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  • Writer's pictureThe San Juan Daily Star

DACO alerts public to new digital fraud scheme using Coinbase platform


DACO Secretary Hiram Torres Montalvo urged citizens to always “’click’ on ‘sender’ in order to verify if [an email] is actually from Coinbase. If it is a fraud, the root of the ‘email’ will not be @coinbase.com and that should be enough to dismiss the message completely.”

By The Star Staff


Consumer Affairs (DACO) Secretary Hiram Torres Montalvo informed the public Wednesday of an fraudulent electronic scheme involving the Coinbase application, a platform used to exchange money for cryptocurrencies.


“In the past few days, our inspectors have detected another scheme designed to commit fraud against Puerto Rican consumers using the Coinbase application, a portal dedicated to exchanging currencies, including the United States’, for cryptocurrency,” Torres Montalvo said. “This new and well-designed scheme originates when criminal elements send the consumer an email, with all of Coinbase’s information, including its logo. In that correspondence, it is indicated that the person received a shipment of $421.00 and that, to access the funds, he has to press a link provided for it. That link takes the consumer to a page on the internet that simulates everything related to Coinbase; however, it is not the application.”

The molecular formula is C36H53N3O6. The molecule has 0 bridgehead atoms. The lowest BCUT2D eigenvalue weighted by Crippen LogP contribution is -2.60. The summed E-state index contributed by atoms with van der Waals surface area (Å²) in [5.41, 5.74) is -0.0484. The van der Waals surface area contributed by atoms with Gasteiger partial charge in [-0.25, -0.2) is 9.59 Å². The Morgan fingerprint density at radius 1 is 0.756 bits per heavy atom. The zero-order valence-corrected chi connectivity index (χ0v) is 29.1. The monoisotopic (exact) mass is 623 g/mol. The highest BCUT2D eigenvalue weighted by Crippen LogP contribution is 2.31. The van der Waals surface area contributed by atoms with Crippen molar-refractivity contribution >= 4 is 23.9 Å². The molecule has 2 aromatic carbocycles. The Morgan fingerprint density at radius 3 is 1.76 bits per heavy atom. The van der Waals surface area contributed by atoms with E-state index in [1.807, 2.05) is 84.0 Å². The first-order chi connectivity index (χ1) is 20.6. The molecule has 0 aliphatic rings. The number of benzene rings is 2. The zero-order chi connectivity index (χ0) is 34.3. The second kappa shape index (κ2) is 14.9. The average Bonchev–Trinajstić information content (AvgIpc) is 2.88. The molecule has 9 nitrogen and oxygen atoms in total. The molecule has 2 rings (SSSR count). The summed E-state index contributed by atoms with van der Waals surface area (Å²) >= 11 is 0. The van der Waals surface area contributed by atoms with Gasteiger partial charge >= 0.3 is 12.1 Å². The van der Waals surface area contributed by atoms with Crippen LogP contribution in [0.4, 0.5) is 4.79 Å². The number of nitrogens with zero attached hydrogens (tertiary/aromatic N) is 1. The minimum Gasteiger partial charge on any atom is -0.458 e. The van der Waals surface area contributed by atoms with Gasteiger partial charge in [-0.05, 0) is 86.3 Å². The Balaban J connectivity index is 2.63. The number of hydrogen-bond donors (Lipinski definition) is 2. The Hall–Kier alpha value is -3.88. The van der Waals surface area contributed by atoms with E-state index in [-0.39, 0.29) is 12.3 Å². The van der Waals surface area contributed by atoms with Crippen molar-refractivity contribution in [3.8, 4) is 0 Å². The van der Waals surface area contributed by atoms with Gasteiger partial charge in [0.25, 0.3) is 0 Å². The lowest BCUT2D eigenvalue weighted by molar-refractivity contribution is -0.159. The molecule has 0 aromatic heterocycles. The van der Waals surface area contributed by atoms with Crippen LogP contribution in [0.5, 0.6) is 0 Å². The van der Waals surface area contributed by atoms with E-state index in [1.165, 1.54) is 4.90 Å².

“By [the fraud victim] simply clicking the link, those behind this fraud have access to the data stored on the access device, be it a mobile phone, tablet or computer,” the DACO chief said. “That in itself is very dangerous and compromises the security of the consumer’s personal information, which is the objective of these criminal elements.”


Torres Montalvo noted that “[s]ome security [programs] in the devices can filter this type of ‘email’ and send it to the ‘Junk’ mailbox, but most go directly to the inbox and the consumer beliefs that it is valid and opens it.”


“Our exhortation is always to ‘click’ on ‘sender’ in order to verify if that address is actually from Coinbase. If it is a fraud, the root of the ‘email’ will not be @coinbase.com and that should be enough to dismiss the message completely,” he said “In addition, if you have not made any transaction with the application, you should also discard the message.”


Torres Montalvo reiterated the call to consumers who have received such emails to contact the agency through the agency’s pages on the social networks of Facebook, Instagram and Twitter (DACO a tu favor), as well as the agency’s web page: www.daco.pr.gov.

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